Leukocytoclastic vasculitis, also called hypersensitivity vasculitis, describes inflammation of small blood vessels. The term leukocytoclastic refers to the debris of neutrophils (immune cells) within the blood vessel walls. The disease can be confined to the skin (cutaneous) or it can affect many different organs of the body such as the kidneys, central nervous system, heart, gastrointestinal tract, and lungs. Systemic involvement is generally associated with a more severe disease course while cutaneous leukocytoclastic vasculitis is usually self-limited and has a better prognosis.
There are multiple causes of leukocytoclastic vasculitis however in nearly half of all cases the etiology is unknown. An allergic reaction to drugs, food, or food additives supports the theory of the immune system playing the dominant role. Infections, inflammatory bowel disease, rheumatoid arthritis, lupus erythematosus, Sjögren syndrome, and less often malignancy are some of the various conditions associated with the vasculitis.
In the skin, damaged blood vessels become leaky and small areas of hemorrhage appear as purple-red, raised lesions known as palpable purpura. Multiple discrete or grouped lesions are commonly found on the legs or other dependent areas of the body. These lesions are usually asymptomatic but can be itchy or painful. Large, painful, ulcerated blisters are indicative of more severe vessel inflammation. Lesions are present for 1 to 4 weeks on average before healing (often with some residual scarring). Signs of systemic involvement include fever, muscle aches, joint pain, blood in the urine or stool, abdominal pain, vomiting, cough, numbness, and weakness.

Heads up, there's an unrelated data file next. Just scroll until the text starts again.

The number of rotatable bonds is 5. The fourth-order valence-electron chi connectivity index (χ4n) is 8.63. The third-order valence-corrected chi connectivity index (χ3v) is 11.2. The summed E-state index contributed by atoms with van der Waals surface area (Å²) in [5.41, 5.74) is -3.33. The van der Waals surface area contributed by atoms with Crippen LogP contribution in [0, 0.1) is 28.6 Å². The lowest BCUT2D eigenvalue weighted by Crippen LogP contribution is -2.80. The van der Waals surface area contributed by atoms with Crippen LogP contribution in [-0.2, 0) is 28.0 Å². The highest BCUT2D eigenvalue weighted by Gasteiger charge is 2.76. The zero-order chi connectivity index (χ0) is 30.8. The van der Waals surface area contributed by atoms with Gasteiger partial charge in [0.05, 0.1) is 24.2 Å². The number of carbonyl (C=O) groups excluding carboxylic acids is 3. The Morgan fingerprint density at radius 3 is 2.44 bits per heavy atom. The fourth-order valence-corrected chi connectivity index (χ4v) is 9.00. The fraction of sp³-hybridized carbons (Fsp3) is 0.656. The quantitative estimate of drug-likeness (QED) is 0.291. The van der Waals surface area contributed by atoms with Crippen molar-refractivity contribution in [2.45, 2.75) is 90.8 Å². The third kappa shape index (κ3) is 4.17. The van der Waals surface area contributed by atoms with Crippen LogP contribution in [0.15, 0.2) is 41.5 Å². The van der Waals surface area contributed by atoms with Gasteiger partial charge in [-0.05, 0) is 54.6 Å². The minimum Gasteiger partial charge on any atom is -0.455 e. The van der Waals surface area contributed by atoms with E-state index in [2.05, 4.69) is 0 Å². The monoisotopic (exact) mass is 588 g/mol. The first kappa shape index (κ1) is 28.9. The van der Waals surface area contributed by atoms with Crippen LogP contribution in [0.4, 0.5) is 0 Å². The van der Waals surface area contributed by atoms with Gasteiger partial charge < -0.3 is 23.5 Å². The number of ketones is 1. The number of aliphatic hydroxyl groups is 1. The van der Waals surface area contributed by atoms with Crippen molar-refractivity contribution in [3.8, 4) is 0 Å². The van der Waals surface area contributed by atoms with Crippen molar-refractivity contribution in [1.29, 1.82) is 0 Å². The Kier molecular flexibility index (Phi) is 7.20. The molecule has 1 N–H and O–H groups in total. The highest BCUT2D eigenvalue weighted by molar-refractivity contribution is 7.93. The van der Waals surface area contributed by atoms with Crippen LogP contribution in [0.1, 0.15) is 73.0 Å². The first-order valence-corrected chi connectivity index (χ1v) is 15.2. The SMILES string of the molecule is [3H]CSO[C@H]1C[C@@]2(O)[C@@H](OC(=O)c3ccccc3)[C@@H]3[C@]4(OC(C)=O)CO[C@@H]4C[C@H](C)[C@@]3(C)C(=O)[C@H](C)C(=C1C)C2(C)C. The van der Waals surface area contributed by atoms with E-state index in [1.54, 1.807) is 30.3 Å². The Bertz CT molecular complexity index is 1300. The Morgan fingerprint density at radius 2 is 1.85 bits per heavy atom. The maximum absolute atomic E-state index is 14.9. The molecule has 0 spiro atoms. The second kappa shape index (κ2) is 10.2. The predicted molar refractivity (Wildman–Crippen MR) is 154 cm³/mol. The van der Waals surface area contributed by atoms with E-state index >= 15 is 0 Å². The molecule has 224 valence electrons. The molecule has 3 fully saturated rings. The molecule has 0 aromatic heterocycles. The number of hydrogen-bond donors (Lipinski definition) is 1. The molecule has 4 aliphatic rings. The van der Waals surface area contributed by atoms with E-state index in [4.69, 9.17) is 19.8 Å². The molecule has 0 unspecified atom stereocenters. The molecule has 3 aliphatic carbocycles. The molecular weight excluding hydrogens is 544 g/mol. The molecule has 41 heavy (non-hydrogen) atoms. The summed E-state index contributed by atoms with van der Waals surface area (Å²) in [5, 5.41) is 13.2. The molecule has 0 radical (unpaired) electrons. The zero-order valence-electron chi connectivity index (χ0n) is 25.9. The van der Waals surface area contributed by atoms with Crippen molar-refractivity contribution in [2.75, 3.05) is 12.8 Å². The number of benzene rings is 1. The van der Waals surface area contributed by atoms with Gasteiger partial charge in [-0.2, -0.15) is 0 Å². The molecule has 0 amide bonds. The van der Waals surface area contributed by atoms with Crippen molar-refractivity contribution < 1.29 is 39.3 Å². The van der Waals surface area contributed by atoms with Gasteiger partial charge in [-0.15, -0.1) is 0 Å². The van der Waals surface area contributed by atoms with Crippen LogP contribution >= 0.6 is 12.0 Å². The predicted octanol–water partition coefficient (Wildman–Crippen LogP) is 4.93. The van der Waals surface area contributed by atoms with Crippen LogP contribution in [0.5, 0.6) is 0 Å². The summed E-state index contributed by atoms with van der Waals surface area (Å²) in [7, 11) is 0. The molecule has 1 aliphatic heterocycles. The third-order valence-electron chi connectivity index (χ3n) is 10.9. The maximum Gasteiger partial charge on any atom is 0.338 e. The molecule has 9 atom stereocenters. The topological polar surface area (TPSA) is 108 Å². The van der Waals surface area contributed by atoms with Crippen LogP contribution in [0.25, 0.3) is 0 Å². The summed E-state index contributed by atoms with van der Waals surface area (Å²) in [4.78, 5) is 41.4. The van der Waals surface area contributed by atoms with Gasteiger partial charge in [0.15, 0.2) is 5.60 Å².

A physician can usually make the diagnosis based on the characteristic clinical presentation. A punch biopsy from one of the lesions can confirm the diagnosis. Additional tests are necessary to rule out associated systemic diseases. Tests to consider include a complete blood count, urinalysis, serum chemistry panel, rheumatoid factor, hepatitis panel, HIV serology, antinuclear antibodies, and chest radiograph.
Treatment for leukocytoclastic vasculitis varies depending on the patient’s history. Cases may be acute or chronic. Acute cases involve a single occurrence of skin lesions that diminish after the offending agent such as infection, drug, or food is removed. In recurrent cases, the treatment is more complex. In these patients an underlying systemic disease must be identified and treated. Systemic corticosteroids and immunosuppressive agents may be necessary when internal organs are involved or severe ulcerating skin lesions are present. Some studies show evidence that medications such as colchicine and dapsone may be helpful in chronic cases.
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